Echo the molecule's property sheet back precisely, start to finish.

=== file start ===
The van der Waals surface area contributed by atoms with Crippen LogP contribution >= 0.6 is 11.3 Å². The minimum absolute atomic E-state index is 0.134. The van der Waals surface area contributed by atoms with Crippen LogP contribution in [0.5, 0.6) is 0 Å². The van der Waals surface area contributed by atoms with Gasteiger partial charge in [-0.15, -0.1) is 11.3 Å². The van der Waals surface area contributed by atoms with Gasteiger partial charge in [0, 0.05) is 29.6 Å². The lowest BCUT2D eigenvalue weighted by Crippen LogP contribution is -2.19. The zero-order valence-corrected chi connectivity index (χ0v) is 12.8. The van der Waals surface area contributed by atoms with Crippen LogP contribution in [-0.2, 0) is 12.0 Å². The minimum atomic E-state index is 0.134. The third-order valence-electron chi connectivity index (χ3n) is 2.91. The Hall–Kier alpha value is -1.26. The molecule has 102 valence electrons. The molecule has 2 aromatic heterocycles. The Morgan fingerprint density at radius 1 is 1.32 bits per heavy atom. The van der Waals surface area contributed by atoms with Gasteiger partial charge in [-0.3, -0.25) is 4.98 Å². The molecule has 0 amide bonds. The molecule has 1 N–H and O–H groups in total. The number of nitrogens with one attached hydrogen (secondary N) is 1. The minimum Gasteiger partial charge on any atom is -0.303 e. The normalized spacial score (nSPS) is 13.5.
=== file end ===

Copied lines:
The van der Waals surface area contributed by atoms with Crippen LogP contribution >= 0.6 is 11.3 Å². The minimum absolute atomic E-state index is 0.134. The van der Waals surface area contributed by atoms with Crippen LogP contribution in [0.5, 0.6) is 0 Å². The van der Waals surface area contributed by atoms with Gasteiger partial charge in [-0.15, -0.1) is 11.3 Å². The van der Waals surface area contributed by atoms with Gasteiger partial charge in [0, 0.05) is 29.6 Å². The lowest BCUT2D eigenvalue weighted by Crippen LogP contribution is -2.19. The zero-order valence-corrected chi connectivity index (χ0v) is 12.8. The van der Waals surface area contributed by atoms with Crippen LogP contribution in [-0.2, 0) is 12.0 Å². The minimum atomic E-state index is 0.134. The third-order valence-electron chi connectivity index (χ3n) is 2.91. The Hall–Kier alpha value is -1.26. The molecule has 102 valence electrons. The molecule has 2 aromatic heterocycles. The Morgan fingerprint density at radius 1 is 1.32 bits per heavy atom. The van der Waals surface area contributed by atoms with Gasteiger partial charge in [-0.3, -0.25) is 4.98 Å². The molecule has 0 amide bonds. The molecule has 1 N–H and O–H groups in total. The number of nitrogens with one attached hydrogen (secondary N) is 1. The minimum Gasteiger partial charge on any atom is -0.303 e. The normalized spacial score (nSPS) is 13.5.